Argentina expects an important inflow of gay tourists this coming season, more specifically the capital Buenos Aires following pioneering legislation making marriage among same sex people legal.
Pablo De Luca, president of the Argentine Gay-Lesbian Chamber of Commerce (Coglar) forecasted that homosexual tourism this year is set to represent 21% of all visitors to Buenos Aires, well ahead of the previous 17% record of 2008.
“It’s simply astonishing how the number of tourists has grown with the new marriage bill, as well as the surging number of businesses in tours, gastronomy, medicine that have surfaced since”, said De Luca during the International Tourism Fair which was held in Buenos Aires.
As an example of this booming inflow De Luca revealed that “every day homosexuals and lesbians from Uruguay” arrive in Buenos Aires to get married, a phenomenon repeated in the city of Mendoza, west Argentina, with Chileans and in Córdoba (centre province) with Peruvians.
A survey from the Argentine Gay-Lesbian chamber of commerce indicates that Argentina has become the main attraction for Colombian homosexuals and the cities of Buenos Aires and Bariloche (winter resort in Patagonia) are among the most looked after cities for the Latin American travellers.
The great competitors of Buenos Aries are the Brazilian city of Rio do Janeiro and Mexico’s Cancún, which has prompted Coglar to request from the Argentine government to organize music, sports, art and other events specifically to cater homosexuals.
Coglar also called on the government to help promote other cities such as Iguazú, next to the world famous water-falls and Bariloche, since 70% of all gay tourism is absorbed by Buenos Aires.
The new same sex legislation approved last July by the Argentine congress has also triggered a boom of “gay-friendly” companies and services, specializing in catering this visitors’ segment.
“By the end of the year we’ll have 130 companies associated to Coglar, which is three times more than the 37 with which we took off in early 2010”, revealed De Luca.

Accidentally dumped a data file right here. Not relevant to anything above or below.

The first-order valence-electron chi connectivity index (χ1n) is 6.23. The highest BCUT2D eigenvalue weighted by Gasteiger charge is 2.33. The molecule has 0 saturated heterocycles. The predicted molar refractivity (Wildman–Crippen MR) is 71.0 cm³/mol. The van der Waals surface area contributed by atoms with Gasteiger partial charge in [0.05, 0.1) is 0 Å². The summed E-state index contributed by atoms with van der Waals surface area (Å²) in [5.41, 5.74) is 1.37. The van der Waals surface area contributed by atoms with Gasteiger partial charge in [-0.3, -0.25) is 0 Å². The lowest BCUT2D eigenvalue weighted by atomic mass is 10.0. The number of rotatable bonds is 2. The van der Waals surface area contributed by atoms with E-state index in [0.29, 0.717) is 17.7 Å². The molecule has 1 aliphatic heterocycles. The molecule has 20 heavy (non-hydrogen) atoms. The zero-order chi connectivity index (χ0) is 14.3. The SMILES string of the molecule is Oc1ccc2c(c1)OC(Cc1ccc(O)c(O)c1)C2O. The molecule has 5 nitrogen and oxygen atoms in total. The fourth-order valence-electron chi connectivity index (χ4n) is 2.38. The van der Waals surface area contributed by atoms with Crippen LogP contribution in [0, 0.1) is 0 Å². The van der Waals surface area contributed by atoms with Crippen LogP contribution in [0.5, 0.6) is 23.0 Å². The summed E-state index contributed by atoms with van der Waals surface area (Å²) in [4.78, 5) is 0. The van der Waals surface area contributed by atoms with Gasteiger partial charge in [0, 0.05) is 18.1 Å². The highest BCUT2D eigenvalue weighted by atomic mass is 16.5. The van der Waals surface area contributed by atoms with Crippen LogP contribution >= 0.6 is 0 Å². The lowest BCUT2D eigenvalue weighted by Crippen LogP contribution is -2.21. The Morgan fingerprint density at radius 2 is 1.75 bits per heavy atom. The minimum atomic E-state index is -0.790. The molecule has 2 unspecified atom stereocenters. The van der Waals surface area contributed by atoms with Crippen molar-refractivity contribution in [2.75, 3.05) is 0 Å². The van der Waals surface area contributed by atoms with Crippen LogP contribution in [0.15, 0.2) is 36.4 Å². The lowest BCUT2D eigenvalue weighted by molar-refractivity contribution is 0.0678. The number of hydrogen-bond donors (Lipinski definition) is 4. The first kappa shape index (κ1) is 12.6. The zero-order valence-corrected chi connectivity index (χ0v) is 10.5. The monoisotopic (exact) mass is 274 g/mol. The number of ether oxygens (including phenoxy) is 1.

According to the Coglar survey the main tourist attractions in Argentina for the homosexual segment, aged between 35 and 55, are related to cuisine, cultural activities and night leisure and amenities.
De Luca called on Argentine enterprises to adapt their products and services to the new scenario generated by the same sex marriage bill.
The survey showed that 60% of homosexual visitors prefer to contract ‘gay-friendly’ companies and half of them are contemplating some sort of aesthetics surgery or lift-up during their stay in Argentina.
Further on De Luca pointed out that homosexuals overall belong to a higher income bracket than the average heterosexual visitor and have a higher “brand fidelity” as well as a greater interest in travelling, using internet and the latest fashions.
The Coglar survey also pointed out that 64% of Argentine homosexuals and lesbians have expressed marriage intention, while 25% oppose such a move.
The International Tourism Fair in Buenos Aires for the first time this year had a “pink corner”, an area with 26 outlets from Argentina and international companies promoting homosexual tourism in Argentina.
De Luca said that gay oriented business in Argentina had a turnover of 15 billion US dollars in 2009. This compares with the 715 billion spent by the gay community in the United States in 2008.